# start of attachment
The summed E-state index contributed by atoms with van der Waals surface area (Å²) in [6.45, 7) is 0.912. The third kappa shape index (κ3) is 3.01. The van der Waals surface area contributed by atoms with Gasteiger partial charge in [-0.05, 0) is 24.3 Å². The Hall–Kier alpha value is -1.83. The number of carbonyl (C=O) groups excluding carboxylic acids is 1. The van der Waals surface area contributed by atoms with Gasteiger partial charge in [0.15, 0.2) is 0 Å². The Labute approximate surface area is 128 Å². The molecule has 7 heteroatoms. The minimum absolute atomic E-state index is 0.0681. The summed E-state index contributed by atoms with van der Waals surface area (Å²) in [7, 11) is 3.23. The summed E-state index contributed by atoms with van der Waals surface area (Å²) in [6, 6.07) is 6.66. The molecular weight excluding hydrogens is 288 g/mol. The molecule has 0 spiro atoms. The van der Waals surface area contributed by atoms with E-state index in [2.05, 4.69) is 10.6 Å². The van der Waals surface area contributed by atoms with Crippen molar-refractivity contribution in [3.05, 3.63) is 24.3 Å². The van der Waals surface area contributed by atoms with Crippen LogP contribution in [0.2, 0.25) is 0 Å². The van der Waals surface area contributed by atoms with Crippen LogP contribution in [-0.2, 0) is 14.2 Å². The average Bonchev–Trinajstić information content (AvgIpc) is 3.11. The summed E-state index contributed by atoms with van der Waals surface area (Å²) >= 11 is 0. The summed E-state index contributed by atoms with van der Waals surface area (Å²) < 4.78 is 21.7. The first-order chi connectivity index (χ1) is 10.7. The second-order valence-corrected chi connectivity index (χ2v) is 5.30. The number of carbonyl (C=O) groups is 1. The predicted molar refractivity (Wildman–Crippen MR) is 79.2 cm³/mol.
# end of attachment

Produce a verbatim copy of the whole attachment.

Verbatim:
The summed E-state index contributed by atoms with van der Waals surface area (Å²) in [6.45, 7) is 0.912. The third kappa shape index (κ3) is 3.01. The van der Waals surface area contributed by atoms with Gasteiger partial charge in [-0.05, 0) is 24.3 Å². The Hall–Kier alpha value is -1.83. The number of carbonyl (C=O) groups excluding carboxylic acids is 1. The van der Waals surface area contributed by atoms with Gasteiger partial charge in [0.15, 0.2) is 0 Å². The Labute approximate surface area is 128 Å². The molecule has 7 heteroatoms. The minimum absolute atomic E-state index is 0.0681. The summed E-state index contributed by atoms with van der Waals surface area (Å²) in [7, 11) is 3.23. The summed E-state index contributed by atoms with van der Waals surface area (Å²) in [6, 6.07) is 6.66. The molecular weight excluding hydrogens is 288 g/mol. The molecule has 0 spiro atoms. The van der Waals surface area contributed by atoms with E-state index in [2.05, 4.69) is 10.6 Å². The van der Waals surface area contributed by atoms with Crippen molar-refractivity contribution in [3.05, 3.63) is 24.3 Å². The van der Waals surface area contributed by atoms with Crippen LogP contribution in [0.2, 0.25) is 0 Å². The van der Waals surface area contributed by atoms with Crippen LogP contribution in [-0.2, 0) is 14.2 Å². The average Bonchev–Trinajstić information content (AvgIpc) is 3.11. The summed E-state index contributed by atoms with van der Waals surface area (Å²) >= 11 is 0. The summed E-state index contributed by atoms with van der Waals surface area (Å²) < 4.78 is 21.7. The first-order chi connectivity index (χ1) is 10.7. The second-order valence-corrected chi connectivity index (χ2v) is 5.30. The number of carbonyl (C=O) groups is 1. The predicted molar refractivity (Wildman–Crippen MR) is 79.2 cm³/mol.